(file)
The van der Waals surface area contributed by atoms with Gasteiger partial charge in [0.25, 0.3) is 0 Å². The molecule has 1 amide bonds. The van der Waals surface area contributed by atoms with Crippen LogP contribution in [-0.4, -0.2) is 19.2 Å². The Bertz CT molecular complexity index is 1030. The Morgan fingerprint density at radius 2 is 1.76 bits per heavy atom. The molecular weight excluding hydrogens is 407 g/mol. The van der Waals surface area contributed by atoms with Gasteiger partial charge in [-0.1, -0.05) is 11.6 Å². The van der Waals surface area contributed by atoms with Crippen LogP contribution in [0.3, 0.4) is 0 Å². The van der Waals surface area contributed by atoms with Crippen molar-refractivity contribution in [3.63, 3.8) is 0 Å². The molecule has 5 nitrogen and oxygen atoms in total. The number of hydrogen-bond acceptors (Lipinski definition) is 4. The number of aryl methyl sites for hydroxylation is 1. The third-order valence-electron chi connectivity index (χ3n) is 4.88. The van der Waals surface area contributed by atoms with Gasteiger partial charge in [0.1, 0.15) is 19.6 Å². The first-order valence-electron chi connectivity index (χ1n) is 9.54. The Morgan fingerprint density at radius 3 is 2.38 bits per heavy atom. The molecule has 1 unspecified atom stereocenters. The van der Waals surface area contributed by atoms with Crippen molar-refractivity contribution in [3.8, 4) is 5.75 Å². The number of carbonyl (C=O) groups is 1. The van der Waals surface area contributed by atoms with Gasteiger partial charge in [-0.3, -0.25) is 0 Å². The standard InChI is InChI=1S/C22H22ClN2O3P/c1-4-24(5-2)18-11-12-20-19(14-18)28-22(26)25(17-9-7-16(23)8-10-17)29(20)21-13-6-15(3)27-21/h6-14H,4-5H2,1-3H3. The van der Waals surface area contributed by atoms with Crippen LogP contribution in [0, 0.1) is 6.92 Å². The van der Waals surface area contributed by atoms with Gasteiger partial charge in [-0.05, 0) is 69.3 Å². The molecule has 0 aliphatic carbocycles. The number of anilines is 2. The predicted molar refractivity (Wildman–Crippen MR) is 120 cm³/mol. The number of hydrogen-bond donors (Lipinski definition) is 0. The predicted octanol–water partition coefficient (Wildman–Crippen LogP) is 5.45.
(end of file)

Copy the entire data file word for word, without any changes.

The van der Waals surface area contributed by atoms with Gasteiger partial charge in [0.25, 0.3) is 0 Å². The molecule has 1 amide bonds. The van der Waals surface area contributed by atoms with Crippen LogP contribution in [-0.4, -0.2) is 19.2 Å². The Bertz CT molecular complexity index is 1030. The Morgan fingerprint density at radius 2 is 1.76 bits per heavy atom. The molecular weight excluding hydrogens is 407 g/mol. The van der Waals surface area contributed by atoms with Gasteiger partial charge in [-0.1, -0.05) is 11.6 Å². The van der Waals surface area contributed by atoms with Crippen LogP contribution in [0.3, 0.4) is 0 Å². The van der Waals surface area contributed by atoms with Crippen molar-refractivity contribution in [3.63, 3.8) is 0 Å². The molecule has 5 nitrogen and oxygen atoms in total. The number of hydrogen-bond acceptors (Lipinski definition) is 4. The number of aryl methyl sites for hydroxylation is 1. The third-order valence-electron chi connectivity index (χ3n) is 4.88. The van der Waals surface area contributed by atoms with Gasteiger partial charge in [0.1, 0.15) is 19.6 Å². The first-order valence-electron chi connectivity index (χ1n) is 9.54. The Morgan fingerprint density at radius 3 is 2.38 bits per heavy atom. The molecule has 1 unspecified atom stereocenters. The van der Waals surface area contributed by atoms with Crippen molar-refractivity contribution in [3.8, 4) is 5.75 Å². The number of carbonyl (C=O) groups is 1. The van der Waals surface area contributed by atoms with Gasteiger partial charge in [-0.3, -0.25) is 0 Å². The standard InChI is InChI=1S/C22H22ClN2O3P/c1-4-24(5-2)18-11-12-20-19(14-18)28-22(26)25(17-9-7-16(23)8-10-17)29(20)21-13-6-15(3)27-21/h6-14H,4-5H2,1-3H3. The van der Waals surface area contributed by atoms with Crippen LogP contribution in [0, 0.1) is 6.92 Å². The van der Waals surface area contributed by atoms with Gasteiger partial charge in [-0.05, 0) is 69.3 Å². The molecule has 0 aliphatic carbocycles. The number of anilines is 2. The predicted molar refractivity (Wildman–Crippen MR) is 120 cm³/mol. The number of hydrogen-bond donors (Lipinski definition) is 0. The predicted octanol–water partition coefficient (Wildman–Crippen LogP) is 5.45.